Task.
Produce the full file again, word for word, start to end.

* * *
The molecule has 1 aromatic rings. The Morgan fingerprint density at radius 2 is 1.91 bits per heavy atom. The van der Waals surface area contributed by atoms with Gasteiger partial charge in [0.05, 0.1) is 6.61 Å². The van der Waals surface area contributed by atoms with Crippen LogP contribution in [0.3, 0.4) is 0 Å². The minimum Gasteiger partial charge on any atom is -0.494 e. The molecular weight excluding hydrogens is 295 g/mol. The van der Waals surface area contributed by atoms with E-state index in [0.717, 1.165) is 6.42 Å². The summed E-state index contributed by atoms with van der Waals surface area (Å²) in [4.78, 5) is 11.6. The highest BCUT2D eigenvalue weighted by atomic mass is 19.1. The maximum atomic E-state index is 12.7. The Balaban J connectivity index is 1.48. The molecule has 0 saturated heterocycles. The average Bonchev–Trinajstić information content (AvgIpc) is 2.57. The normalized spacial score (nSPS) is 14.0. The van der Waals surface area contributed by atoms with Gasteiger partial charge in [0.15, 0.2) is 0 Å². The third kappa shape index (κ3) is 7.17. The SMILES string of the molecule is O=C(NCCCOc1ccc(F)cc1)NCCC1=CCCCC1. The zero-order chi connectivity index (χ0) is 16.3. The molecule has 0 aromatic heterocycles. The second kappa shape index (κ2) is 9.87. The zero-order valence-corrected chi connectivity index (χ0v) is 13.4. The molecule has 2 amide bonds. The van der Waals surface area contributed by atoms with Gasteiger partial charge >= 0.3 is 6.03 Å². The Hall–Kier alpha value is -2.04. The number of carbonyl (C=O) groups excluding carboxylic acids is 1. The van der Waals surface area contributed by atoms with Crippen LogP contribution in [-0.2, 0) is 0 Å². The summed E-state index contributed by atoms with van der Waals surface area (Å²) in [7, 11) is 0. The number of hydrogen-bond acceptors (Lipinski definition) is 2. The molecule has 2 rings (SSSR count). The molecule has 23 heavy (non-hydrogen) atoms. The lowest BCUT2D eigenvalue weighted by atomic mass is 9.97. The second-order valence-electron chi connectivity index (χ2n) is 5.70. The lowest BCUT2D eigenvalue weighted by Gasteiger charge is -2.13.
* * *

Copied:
The molecule has 1 aromatic rings. The Morgan fingerprint density at radius 2 is 1.91 bits per heavy atom. The van der Waals surface area contributed by atoms with Gasteiger partial charge in [0.05, 0.1) is 6.61 Å². The van der Waals surface area contributed by atoms with Crippen LogP contribution in [0.3, 0.4) is 0 Å². The minimum Gasteiger partial charge on any atom is -0.494 e. The molecular weight excluding hydrogens is 295 g/mol. The van der Waals surface area contributed by atoms with E-state index in [0.717, 1.165) is 6.42 Å². The summed E-state index contributed by atoms with van der Waals surface area (Å²) in [4.78, 5) is 11.6. The highest BCUT2D eigenvalue weighted by atomic mass is 19.1. The maximum atomic E-state index is 12.7. The Balaban J connectivity index is 1.48. The molecule has 0 saturated heterocycles. The average Bonchev–Trinajstić information content (AvgIpc) is 2.57. The normalized spacial score (nSPS) is 14.0. The van der Waals surface area contributed by atoms with Gasteiger partial charge in [0.15, 0.2) is 0 Å². The third kappa shape index (κ3) is 7.17. The SMILES string of the molecule is O=C(NCCCOc1ccc(F)cc1)NCCC1=CCCCC1. The zero-order chi connectivity index (χ0) is 16.3. The molecule has 0 aromatic heterocycles. The second kappa shape index (κ2) is 9.87. The zero-order valence-corrected chi connectivity index (χ0v) is 13.4. The molecule has 2 amide bonds. The van der Waals surface area contributed by atoms with Gasteiger partial charge >= 0.3 is 6.03 Å². The Hall–Kier alpha value is -2.04. The number of carbonyl (C=O) groups excluding carboxylic acids is 1. The van der Waals surface area contributed by atoms with Crippen LogP contribution in [-0.2, 0) is 0 Å². The summed E-state index contributed by atoms with van der Waals surface area (Å²) in [7, 11) is 0. The number of hydrogen-bond acceptors (Lipinski definition) is 2. The molecule has 2 rings (SSSR count). The molecule has 23 heavy (non-hydrogen) atoms. The lowest BCUT2D eigenvalue weighted by atomic mass is 9.97. The second-order valence-electron chi connectivity index (χ2n) is 5.70. The lowest BCUT2D eigenvalue weighted by Gasteiger charge is -2.13.